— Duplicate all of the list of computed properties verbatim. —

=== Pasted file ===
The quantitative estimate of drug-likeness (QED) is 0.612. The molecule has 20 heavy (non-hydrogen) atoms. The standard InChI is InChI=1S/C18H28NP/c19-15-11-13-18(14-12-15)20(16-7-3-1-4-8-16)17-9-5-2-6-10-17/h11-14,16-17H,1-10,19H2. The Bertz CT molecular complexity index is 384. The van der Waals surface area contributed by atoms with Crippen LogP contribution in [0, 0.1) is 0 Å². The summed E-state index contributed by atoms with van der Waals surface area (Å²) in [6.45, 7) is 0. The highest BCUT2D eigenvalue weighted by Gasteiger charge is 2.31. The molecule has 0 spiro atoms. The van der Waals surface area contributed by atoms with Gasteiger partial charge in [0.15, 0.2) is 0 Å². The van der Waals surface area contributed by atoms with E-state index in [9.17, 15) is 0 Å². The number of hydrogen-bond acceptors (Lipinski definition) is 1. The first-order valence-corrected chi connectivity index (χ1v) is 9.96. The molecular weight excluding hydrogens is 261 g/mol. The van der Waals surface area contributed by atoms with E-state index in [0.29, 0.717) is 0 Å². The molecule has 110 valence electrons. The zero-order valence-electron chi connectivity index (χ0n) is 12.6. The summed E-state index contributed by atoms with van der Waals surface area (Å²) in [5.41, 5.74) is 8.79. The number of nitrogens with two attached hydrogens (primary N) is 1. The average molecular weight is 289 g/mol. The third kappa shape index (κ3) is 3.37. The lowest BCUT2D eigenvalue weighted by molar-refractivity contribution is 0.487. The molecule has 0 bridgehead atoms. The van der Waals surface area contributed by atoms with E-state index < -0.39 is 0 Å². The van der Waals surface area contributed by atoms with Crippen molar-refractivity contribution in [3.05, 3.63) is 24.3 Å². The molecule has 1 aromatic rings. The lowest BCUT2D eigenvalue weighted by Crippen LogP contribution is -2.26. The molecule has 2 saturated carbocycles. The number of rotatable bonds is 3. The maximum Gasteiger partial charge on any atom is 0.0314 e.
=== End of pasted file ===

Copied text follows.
The quantitative estimate of drug-likeness (QED) is 0.612. The molecule has 20 heavy (non-hydrogen) atoms. The standard InChI is InChI=1S/C18H28NP/c19-15-11-13-18(14-12-15)20(16-7-3-1-4-8-16)17-9-5-2-6-10-17/h11-14,16-17H,1-10,19H2. The Bertz CT molecular complexity index is 384. The van der Waals surface area contributed by atoms with Crippen LogP contribution in [0, 0.1) is 0 Å². The summed E-state index contributed by atoms with van der Waals surface area (Å²) in [6.45, 7) is 0. The highest BCUT2D eigenvalue weighted by Gasteiger charge is 2.31. The molecule has 0 spiro atoms. The van der Waals surface area contributed by atoms with Gasteiger partial charge in [0.15, 0.2) is 0 Å². The van der Waals surface area contributed by atoms with E-state index in [9.17, 15) is 0 Å². The number of hydrogen-bond acceptors (Lipinski definition) is 1. The first-order valence-corrected chi connectivity index (χ1v) is 9.96. The molecular weight excluding hydrogens is 261 g/mol. The van der Waals surface area contributed by atoms with E-state index in [0.29, 0.717) is 0 Å². The molecule has 110 valence electrons. The zero-order valence-electron chi connectivity index (χ0n) is 12.6. The summed E-state index contributed by atoms with van der Waals surface area (Å²) in [5.41, 5.74) is 8.79. The number of nitrogens with two attached hydrogens (primary N) is 1. The average molecular weight is 289 g/mol. The third kappa shape index (κ3) is 3.37. The lowest BCUT2D eigenvalue weighted by molar-refractivity contribution is 0.487. The molecule has 0 bridgehead atoms. The van der Waals surface area contributed by atoms with E-state index < -0.39 is 0 Å². The van der Waals surface area contributed by atoms with Crippen molar-refractivity contribution in [3.05, 3.63) is 24.3 Å². The molecule has 1 aromatic rings. The lowest BCUT2D eigenvalue weighted by Crippen LogP contribution is -2.26. The molecule has 2 saturated carbocycles. The number of rotatable bonds is 3. The maximum Gasteiger partial charge on any atom is 0.0314 e.